Electrode Cell for Chlorinator Just Chlor J200 Standard
Choosing and maintaining a salt water chlorinator electrode
What is a chlorinator electrode?
The chlorinator electrode forms the heart of a salt water chlorinator. It’s what transforms salt water into balanced levels of chlorine for a safer and more comfortable pool to swim in.
How does a chlorinator electrode work?
As salt water passes over the electrode in your salt water chlorinator, the salt (sodium chloride) gets converted to chlorine (sodium hypochlorite) through a process of electrolysis. You can then adjust the unit so it produces chlorine at the correct level for your pool water.
Care of your electrode
Chlorinator electrodes are made of heavy-duty titanium to give years of reliable service, especially when cared for properly. Eventually, though, chlorinator electrodes do wear out and need replacing. Fortunately, electrodes are both easy to install.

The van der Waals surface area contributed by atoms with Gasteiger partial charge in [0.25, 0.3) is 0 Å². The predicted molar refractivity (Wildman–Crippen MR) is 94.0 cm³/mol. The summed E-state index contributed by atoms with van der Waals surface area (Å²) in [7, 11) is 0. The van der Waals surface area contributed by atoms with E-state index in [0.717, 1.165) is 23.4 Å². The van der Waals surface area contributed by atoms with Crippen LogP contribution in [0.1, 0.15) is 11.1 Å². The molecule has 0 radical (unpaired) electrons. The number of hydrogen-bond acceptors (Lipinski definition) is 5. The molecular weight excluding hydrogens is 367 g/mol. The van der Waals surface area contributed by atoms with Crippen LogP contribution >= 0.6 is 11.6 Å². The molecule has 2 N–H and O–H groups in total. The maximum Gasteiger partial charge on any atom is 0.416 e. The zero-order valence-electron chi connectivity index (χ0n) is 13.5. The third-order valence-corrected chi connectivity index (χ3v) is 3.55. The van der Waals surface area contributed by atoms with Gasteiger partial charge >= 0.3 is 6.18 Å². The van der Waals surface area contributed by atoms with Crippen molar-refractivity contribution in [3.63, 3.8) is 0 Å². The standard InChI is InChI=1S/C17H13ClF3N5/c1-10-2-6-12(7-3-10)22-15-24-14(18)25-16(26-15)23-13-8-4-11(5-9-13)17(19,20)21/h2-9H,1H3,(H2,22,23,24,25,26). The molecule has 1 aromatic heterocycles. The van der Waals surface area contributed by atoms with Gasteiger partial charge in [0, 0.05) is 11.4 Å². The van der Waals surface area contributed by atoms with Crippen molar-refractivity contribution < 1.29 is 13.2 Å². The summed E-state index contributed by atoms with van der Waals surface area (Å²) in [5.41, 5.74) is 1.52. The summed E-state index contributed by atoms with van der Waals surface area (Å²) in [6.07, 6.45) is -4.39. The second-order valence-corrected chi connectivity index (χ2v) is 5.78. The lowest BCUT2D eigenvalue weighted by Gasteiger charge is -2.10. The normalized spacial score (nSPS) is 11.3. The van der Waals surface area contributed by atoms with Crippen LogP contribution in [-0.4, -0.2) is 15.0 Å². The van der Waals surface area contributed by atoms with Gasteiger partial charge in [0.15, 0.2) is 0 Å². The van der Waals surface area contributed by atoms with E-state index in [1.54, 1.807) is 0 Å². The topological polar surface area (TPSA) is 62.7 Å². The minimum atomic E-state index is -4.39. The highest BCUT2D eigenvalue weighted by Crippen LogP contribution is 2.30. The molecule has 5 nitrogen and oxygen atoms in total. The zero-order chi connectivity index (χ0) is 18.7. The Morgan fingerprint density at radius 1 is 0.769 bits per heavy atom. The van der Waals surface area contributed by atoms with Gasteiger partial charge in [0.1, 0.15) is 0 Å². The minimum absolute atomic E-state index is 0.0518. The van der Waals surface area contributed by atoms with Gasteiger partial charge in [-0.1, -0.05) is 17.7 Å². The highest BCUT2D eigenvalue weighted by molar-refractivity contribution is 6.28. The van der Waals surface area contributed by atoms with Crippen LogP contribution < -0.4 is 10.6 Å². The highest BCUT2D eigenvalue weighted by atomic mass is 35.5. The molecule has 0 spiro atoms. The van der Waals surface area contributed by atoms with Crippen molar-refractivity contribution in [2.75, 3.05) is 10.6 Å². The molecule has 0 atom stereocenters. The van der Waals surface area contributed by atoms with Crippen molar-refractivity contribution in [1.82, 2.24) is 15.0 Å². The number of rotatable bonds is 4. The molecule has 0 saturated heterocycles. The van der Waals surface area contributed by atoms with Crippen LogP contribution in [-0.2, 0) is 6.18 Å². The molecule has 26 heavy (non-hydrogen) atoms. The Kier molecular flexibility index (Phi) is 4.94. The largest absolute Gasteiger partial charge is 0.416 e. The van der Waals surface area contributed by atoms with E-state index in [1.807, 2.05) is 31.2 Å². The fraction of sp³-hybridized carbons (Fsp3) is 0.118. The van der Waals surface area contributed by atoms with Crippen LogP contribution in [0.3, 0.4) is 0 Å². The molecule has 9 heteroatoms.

Keep your chlorinator electrode in good working order for longer by following these simple pointers:
- Always switch off your chlorinator when back-washing the filter.
- Do not use chemicals containing copper sulphate, copper, iron or any other metal ingredients as they coat the electrode and impair performance.
- Do not add salt to the weir; add it directly to the pool.
- Ensure that PH levels remain within an acceptable range.
- If you use a standard (not self-cleaning) electrode, make sure you check it and remove any deposits, weekly during summer and every two weeks during winter.
Standard electrode or self-cleaning
With a standard chlorinator electrode, calcium deposits form on the surface of the negative electrode over time. If these deposits are not removed regularly, the calcium will bridge the gap between the positive and negative electrode and cause damage. For this reason, it is essential to check a standard electrode every two weeks and remove any calcium deposits. But with a self-cleaning chlorinator electrode, reverse polarity causes calcium deposits to drop off, eliminating major build up. Although you should still check a self-cleaning electrode every few months, it will require considerably less maintenance and cleaning. Why not discover which electrode will suit you best and how to make your chlorinator electrode last even longer.